Antibody Testing and Lyme Disease Risk

Elizabeth G. Stone; Eleanor H. Lacombe; Peter W. Rand


Emerging Infectious Diseases. 2005;11(5):722-724. 

In This Article

Abstract and Introduction

Lyme disease test results for > 9,000 dogs were collected from participating veterinary clinics. Testing was conducted by using the IDEXX 3Dx kit, used widely by Maine veterinarians to screen clinically normal dogs during heartworm season. This study demonstrates how this test can be a valuable public health disease surveillance tool.

Lyme disease is the most commonly reported vectorborne disease in the United States; however, many experts believe that the number of cases is underreported. Lyme disease is often regarded as a routine condition or is frequently managed in high-volume settings.[1] Few studies have assessed the accuracy of passive Lyme disease surveillance systems, but 1 study showed a 34% reporting rate.[1] When tick identification services are offered, the identification data can show where disease vectors are found. In 1989, to determine the extent of the recently recognized infestation with Ixodes scapularis , the Maine Medical Center Research Institute's Vector-borne Disease Laboratory offered free tick identification to physicians, hospitals, veterinarians, and the general public. Since that time, > 20,000 ticks, representing 14 species, have been identified. Testing has documented Borrelia burgorferi infection in I. scapularis from all Maine counties except 3.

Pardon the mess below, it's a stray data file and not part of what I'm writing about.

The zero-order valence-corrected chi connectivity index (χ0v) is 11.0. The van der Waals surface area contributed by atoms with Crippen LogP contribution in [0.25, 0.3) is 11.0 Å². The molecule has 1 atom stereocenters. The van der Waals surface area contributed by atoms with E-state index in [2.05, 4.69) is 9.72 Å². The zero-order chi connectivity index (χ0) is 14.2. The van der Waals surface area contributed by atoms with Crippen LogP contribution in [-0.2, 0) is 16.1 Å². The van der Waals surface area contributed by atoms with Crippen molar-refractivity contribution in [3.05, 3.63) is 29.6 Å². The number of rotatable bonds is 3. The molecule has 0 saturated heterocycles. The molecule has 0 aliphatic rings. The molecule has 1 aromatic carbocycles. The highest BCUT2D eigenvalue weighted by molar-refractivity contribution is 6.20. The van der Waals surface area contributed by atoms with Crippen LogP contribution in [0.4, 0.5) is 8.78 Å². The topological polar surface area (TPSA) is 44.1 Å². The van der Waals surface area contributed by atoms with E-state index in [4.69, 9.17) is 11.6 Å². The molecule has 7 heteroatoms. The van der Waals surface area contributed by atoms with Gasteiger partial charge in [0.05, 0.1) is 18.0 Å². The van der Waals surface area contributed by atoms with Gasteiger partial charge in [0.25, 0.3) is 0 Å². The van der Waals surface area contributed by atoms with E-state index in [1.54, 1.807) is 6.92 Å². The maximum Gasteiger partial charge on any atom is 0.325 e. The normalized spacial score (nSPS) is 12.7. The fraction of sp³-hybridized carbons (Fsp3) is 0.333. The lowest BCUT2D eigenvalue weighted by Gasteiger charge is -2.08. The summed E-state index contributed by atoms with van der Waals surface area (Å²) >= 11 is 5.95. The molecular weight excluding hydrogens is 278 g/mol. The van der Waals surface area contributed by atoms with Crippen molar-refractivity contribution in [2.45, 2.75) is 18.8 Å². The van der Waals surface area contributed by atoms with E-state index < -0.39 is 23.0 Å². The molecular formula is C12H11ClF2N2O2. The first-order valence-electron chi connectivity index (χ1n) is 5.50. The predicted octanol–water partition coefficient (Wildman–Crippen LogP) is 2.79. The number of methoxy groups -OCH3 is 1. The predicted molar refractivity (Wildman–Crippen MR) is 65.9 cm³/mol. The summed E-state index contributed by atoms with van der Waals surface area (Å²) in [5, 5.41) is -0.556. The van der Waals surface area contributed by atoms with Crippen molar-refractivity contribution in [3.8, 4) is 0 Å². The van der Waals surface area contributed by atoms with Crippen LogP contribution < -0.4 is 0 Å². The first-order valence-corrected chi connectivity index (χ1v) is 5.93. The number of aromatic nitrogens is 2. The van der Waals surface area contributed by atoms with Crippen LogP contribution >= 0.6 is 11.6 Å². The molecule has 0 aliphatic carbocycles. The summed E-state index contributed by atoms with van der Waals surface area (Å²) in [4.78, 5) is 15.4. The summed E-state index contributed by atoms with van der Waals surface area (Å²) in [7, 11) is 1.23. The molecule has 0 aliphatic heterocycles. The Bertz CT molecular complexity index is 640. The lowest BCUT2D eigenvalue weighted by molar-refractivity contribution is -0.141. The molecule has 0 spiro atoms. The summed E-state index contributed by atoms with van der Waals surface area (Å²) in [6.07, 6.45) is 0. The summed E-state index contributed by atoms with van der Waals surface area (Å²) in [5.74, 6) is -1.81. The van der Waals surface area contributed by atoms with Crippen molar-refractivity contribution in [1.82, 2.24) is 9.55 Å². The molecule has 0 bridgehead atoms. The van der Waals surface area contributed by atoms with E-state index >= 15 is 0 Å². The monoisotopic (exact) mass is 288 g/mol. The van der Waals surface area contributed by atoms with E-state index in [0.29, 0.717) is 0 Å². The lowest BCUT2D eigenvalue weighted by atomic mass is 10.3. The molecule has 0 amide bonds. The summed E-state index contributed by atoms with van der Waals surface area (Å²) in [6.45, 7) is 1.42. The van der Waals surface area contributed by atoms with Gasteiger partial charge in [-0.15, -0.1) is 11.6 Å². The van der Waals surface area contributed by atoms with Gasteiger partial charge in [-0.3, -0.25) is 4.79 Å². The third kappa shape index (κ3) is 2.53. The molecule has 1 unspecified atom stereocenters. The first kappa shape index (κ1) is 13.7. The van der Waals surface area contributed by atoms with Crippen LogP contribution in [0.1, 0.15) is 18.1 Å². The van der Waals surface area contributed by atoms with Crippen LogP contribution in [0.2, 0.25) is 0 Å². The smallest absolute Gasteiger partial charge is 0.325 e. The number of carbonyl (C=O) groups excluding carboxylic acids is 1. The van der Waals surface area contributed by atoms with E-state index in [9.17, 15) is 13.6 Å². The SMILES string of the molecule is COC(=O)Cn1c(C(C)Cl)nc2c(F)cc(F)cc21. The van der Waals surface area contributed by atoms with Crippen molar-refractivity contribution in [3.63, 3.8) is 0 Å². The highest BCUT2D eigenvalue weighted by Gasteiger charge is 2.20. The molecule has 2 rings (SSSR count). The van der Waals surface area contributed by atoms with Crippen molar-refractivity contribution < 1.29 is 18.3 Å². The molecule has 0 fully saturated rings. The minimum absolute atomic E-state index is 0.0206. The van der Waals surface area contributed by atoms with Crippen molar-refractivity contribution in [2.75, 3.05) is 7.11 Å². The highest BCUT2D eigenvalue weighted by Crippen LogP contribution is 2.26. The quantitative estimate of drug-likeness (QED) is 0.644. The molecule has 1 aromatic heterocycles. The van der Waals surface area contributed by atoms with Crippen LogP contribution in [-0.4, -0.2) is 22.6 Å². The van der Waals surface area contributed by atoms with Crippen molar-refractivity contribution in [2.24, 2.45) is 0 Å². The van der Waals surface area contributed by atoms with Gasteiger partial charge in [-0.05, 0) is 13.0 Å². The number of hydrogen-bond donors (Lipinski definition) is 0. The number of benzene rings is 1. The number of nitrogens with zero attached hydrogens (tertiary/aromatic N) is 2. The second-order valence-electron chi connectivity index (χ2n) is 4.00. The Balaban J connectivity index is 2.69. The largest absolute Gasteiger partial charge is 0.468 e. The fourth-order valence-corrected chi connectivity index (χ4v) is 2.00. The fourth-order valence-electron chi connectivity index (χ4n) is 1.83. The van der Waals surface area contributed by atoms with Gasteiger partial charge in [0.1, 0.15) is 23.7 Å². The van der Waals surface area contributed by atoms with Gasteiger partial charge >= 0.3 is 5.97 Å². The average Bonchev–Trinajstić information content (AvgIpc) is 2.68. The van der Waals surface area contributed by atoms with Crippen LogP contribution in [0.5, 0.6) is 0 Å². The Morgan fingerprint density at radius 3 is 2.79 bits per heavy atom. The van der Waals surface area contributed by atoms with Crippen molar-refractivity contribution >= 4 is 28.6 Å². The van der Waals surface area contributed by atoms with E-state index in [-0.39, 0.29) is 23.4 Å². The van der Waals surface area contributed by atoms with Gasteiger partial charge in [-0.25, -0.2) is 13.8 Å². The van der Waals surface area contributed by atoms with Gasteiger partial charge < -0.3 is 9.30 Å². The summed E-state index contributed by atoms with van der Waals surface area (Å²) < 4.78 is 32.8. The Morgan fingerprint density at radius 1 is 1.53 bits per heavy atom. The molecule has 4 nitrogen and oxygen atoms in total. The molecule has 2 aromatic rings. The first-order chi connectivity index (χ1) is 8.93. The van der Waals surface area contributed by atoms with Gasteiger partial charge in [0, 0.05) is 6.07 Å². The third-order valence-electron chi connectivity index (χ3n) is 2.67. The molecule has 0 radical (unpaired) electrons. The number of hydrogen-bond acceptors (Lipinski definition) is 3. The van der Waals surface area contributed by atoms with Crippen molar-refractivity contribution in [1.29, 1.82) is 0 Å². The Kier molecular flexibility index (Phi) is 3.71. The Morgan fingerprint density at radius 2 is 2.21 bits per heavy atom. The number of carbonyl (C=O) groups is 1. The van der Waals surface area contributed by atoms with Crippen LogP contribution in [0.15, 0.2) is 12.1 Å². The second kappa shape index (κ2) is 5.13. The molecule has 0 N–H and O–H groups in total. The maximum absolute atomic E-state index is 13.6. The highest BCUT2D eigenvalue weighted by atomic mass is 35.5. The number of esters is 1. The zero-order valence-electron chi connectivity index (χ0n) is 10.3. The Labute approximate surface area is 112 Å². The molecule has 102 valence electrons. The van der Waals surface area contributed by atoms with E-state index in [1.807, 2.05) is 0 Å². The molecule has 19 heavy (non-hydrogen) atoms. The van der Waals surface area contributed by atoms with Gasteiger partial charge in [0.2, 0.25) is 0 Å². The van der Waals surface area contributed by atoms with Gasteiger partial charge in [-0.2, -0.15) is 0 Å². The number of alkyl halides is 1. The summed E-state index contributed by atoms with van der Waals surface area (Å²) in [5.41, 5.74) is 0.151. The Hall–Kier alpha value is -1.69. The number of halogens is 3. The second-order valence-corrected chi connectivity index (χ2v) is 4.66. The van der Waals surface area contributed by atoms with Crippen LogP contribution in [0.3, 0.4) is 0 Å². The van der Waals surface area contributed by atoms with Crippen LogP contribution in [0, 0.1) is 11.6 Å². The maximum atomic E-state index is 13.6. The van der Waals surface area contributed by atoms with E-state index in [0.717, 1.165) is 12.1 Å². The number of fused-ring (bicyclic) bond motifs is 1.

Mapping of ticks submitted for identification is subject to certain biases, which limits its utility for predicting human risk. Submission rates vary depending on population, education, and local concern, and results show little about disease transmission, particularly in disease-emergent areas where infection rates may lag behind tick distribution. The limitations of passive Lyme disease surveillance and tick identification that provide geographic information about risk can be largely overcome by using canine seroprevalence studies. Dogs are sensitive indicators because they have greater exposure to ticks. In disease-endemic areas, ≥ 50% of unvaccinated dogs have been reported to be infected.[2,3] The prevalence of Lyme borreliosis in dogs correlates with infection in humans,[4,5] as well as entomologic indicators of disease transmission.[6] A newly available enzyme-linked immunosorbent assay (ELISA) kit (SNAP 3Dx, IDEXX Laboratories, Westbrook, ME, USA) is used widely by veterinarians in Maine to screen dogs for B. burgdorferi and heartworm infection. This test is used as part of a health screen during the heartworm testing season and can potentially generate large volumes of unbiased test data for public health application.

The test kit detects antibodies directed against an invariable region (IR6) of the B. burgdorferi surface protein VlsE (Vmp-like sequence, Expressed).[2] The C6 ELISA test is not cross-reactive with antibodies induced by vaccination with either recombinant B. burdorferi outer-surface protein A (OspA) or whole-cell bacterin.[2] This test has a very high accuracy rate, with 94.4% sensitivity and 99.6% specificity reported.[7] In a clinical setting, when 18 dogs with known vaccination history were tested, the test results were 100% consistent with Western blot results.[8]


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